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Dystonia

YESTERDAY

  • Dystonia was a seriously debilitating condition, affecting thousands of Americans with disabling involuntary muscle contractions that often produce twisting, abnormal postures, or repetitive movements.
  • Although some clinicians had speculated that dystonia could be inherited, its potential genetic causes were unknown and the cellular biology underlying the development of the disease was not understood at all.
  • Treatment for dystonia was mainly limited to surgeries that destroyed small regions of brain tissue or severed peripheral nerves believed to be responsible for the abnormal movements. The use of oral medications to treat dystonia was just beginning, but none were very effective.

TODAY

  • Today, scientists and clinicians have a much greater understanding of the causes of dystonia and patients have many more treatment options, thanks to advances in dystonia research.
  • Researchers have identified more than 15 different genetic mutations that can contribute to dystonia. To expedite genetic studies, the NINDS Human Genetics Repository (http://ccr.coriell.org/sections/collections/NINDS/?SsId=10) now serves as a resource for the research community to share clinical information and patient samples.
  • Among the most important gene findings were the identification of mutations in the gene DYT1 that cause primary torsion dystonia, a whole-body or “generalized” form of the disorder. Genetic testing is now available to people with dystonia and their family members to determine whether they have a DYT1 mutation.
  • Investigators are beginning to understand how genetic mutations and environmental influences lead to abnormal changes in the cells of the nervous system that contribute to the disease. Animals models of dystonia – based in some cases on the manipulation of the genes linked to the disorder in humans – are making a substantial contribution to these basic science research efforts.
  • Some patients who have a specific form of dystonia may experience considerable relief by taking levodopa, a drug that the body uses to synthesize the nerve chemical dopamine. Drugs that interfere with another neurochemical, acetylcholine (which stimulates muscle movements), may also be effective.
  • Deep brain stimulation (DBS) – the electrical stimulation of very small regions of brain tissue by surgically implanted electrodes – is effective for some people with dystonia. DBS has reduced the use of older, usually less effective forms of surgery that created permanent damage to the nervous system.
  • Other very effective treatment options are also available for some types of dystonia, including minute injections of botulinum toxin (sold under the trade names of Botox® and Myobloc™) into dystonic muscles. This therapy has revolutionized the treatment of focal dystonias, that is, dystonias that are limited to a single area of the body such as the neck, eyelid, hand, or voicebox (larynx). The toxin works by blocking the release of acetylcholine in the local area of injection, and it can improve symptoms for several months.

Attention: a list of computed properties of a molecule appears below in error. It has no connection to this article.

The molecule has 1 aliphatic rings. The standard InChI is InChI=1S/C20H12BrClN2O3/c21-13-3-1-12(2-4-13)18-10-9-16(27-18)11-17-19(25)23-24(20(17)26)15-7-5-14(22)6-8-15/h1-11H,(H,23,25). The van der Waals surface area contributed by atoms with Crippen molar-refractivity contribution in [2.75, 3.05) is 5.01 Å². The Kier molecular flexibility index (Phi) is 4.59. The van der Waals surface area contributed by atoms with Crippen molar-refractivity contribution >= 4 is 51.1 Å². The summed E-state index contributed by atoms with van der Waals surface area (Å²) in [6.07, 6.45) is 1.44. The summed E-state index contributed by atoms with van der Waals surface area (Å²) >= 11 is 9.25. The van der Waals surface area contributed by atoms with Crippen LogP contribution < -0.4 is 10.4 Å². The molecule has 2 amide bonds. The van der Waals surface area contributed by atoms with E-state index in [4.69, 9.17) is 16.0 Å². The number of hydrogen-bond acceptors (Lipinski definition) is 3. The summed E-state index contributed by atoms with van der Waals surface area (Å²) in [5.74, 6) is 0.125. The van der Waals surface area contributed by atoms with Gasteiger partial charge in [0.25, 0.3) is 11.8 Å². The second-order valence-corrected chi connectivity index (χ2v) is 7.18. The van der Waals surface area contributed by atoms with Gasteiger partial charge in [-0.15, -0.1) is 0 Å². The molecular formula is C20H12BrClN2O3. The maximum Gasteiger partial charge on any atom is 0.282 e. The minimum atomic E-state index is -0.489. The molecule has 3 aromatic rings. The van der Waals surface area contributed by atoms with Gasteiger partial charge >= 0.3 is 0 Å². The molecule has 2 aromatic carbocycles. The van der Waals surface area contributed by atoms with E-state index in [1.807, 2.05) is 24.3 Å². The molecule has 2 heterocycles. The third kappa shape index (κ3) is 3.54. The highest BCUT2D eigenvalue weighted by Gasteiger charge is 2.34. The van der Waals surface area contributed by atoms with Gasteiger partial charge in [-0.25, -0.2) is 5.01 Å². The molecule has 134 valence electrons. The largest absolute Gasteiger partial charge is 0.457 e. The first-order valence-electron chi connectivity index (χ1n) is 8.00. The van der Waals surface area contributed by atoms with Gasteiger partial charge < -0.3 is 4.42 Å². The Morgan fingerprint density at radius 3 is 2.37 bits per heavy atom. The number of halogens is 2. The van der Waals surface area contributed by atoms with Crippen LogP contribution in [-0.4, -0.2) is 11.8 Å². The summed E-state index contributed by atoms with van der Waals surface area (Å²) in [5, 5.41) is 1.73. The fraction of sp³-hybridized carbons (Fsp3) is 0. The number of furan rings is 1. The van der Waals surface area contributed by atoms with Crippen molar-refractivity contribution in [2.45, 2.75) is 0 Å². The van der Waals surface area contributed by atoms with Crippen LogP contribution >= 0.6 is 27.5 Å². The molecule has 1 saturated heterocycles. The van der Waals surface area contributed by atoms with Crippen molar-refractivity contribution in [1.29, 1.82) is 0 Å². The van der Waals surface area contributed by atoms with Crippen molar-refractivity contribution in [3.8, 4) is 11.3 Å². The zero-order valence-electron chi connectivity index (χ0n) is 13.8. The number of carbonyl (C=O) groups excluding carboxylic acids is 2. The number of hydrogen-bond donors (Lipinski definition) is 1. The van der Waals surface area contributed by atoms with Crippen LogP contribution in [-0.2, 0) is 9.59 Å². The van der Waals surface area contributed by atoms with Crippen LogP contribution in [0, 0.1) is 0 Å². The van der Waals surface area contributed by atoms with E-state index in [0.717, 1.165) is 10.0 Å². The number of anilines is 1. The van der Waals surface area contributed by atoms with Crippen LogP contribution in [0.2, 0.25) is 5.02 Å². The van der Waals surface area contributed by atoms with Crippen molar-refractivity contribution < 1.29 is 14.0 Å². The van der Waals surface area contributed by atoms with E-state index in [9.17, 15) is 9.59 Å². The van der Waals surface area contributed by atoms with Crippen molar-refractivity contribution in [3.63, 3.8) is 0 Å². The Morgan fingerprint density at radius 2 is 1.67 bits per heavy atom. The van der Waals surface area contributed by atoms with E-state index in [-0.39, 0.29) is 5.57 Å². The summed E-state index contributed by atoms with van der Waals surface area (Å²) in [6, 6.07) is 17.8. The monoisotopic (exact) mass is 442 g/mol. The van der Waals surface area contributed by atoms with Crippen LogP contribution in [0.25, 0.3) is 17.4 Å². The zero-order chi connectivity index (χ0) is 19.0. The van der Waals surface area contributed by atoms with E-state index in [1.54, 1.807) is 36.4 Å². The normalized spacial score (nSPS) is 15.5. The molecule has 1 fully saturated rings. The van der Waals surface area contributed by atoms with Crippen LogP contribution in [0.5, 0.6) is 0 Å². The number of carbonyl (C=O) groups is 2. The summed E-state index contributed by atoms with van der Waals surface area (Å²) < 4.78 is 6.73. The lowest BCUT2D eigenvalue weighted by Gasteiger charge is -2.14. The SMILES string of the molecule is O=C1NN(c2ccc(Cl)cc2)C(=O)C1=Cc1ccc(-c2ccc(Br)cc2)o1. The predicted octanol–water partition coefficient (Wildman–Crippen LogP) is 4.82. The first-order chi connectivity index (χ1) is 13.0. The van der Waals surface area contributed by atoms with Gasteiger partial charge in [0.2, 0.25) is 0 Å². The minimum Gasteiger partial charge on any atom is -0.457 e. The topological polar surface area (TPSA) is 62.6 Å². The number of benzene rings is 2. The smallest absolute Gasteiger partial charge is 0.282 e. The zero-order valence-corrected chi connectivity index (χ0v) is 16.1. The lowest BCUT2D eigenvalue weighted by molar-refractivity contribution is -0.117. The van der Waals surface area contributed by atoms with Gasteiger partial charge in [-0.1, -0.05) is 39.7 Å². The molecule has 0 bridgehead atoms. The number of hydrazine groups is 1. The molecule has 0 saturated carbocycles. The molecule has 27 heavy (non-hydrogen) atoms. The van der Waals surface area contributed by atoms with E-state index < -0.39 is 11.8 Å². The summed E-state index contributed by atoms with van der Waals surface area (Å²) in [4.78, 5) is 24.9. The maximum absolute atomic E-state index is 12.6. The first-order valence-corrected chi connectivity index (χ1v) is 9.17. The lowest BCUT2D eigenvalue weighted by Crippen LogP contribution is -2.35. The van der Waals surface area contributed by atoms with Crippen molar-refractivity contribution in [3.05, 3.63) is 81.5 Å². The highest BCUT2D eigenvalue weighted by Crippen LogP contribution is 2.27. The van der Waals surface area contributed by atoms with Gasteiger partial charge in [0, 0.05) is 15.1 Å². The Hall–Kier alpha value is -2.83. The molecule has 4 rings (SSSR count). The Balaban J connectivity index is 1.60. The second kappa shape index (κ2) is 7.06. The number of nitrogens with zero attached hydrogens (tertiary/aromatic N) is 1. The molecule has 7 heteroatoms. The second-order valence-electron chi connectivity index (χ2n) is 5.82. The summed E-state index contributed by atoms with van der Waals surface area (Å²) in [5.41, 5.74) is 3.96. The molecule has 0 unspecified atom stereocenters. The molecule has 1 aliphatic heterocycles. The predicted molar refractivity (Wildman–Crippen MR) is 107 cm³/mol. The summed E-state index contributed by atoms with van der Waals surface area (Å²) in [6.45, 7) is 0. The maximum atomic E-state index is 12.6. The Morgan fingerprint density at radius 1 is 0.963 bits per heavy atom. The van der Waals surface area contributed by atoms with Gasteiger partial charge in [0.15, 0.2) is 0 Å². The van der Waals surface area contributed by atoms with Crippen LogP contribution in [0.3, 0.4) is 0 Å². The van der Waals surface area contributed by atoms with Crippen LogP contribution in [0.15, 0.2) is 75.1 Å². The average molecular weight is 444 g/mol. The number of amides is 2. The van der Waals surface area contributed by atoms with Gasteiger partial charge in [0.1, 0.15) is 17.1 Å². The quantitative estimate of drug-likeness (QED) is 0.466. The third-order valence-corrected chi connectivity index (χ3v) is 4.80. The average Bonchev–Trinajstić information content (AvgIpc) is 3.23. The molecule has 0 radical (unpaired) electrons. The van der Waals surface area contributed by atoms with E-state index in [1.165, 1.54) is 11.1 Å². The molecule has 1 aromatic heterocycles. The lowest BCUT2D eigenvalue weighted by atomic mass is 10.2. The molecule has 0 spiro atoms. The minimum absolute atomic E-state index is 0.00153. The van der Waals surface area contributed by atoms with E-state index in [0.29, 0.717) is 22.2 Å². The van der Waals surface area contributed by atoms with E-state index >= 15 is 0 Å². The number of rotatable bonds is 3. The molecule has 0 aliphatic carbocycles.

TOMORROW

  • Better understanding of the molecular and cellular mechanisms of dystonia is revealing targets for development of therapies that stop the development of abnormal movements, rather than interfering with downstream events to simply quell the symptoms.
  • Imaging techniques show abnormal activation patterns in motor and sensory brain areas. This is critical to understanding how current therapies interact with the nerve circuits that cause abnormal movements and how to improve the effectiveness of these treatments.
  • With improved surgical techniques and a better understanding of the mechanisms of dystonia and of deep brain stimulation (DBS), clinicians and surgeons are developing more personalized DBS therapy for people who have different types of dystonia, through selection of electrode target sites and adjustment of stimulation parameters.
  • The NIH-funded Dystonia Coalition (http://rarediseasesnetwork.epi.usf.edu/dystonia/index.htm) is working to advance the pace of therapy development.  The Coalition brings together 40 clinical sites in 9 countries, working with 9 patient advocacy groups, as well as private sector pharmaceutical companies.  This extensive cooperation will greatly facilitate research because there are many types of dystonia, often seen by different subspecialists, and each type may be uncommon, making it difficult for any single center to see enough patients to rapidly conduct meaningful clinical studies.
Contact: NINDS Brain Resource and Information Network, PO Box 5801 Bethesda, MD 20824, (800) 352-9424

National Institute of Neurological Disorders and Stroke: www.ninds.nih.gov



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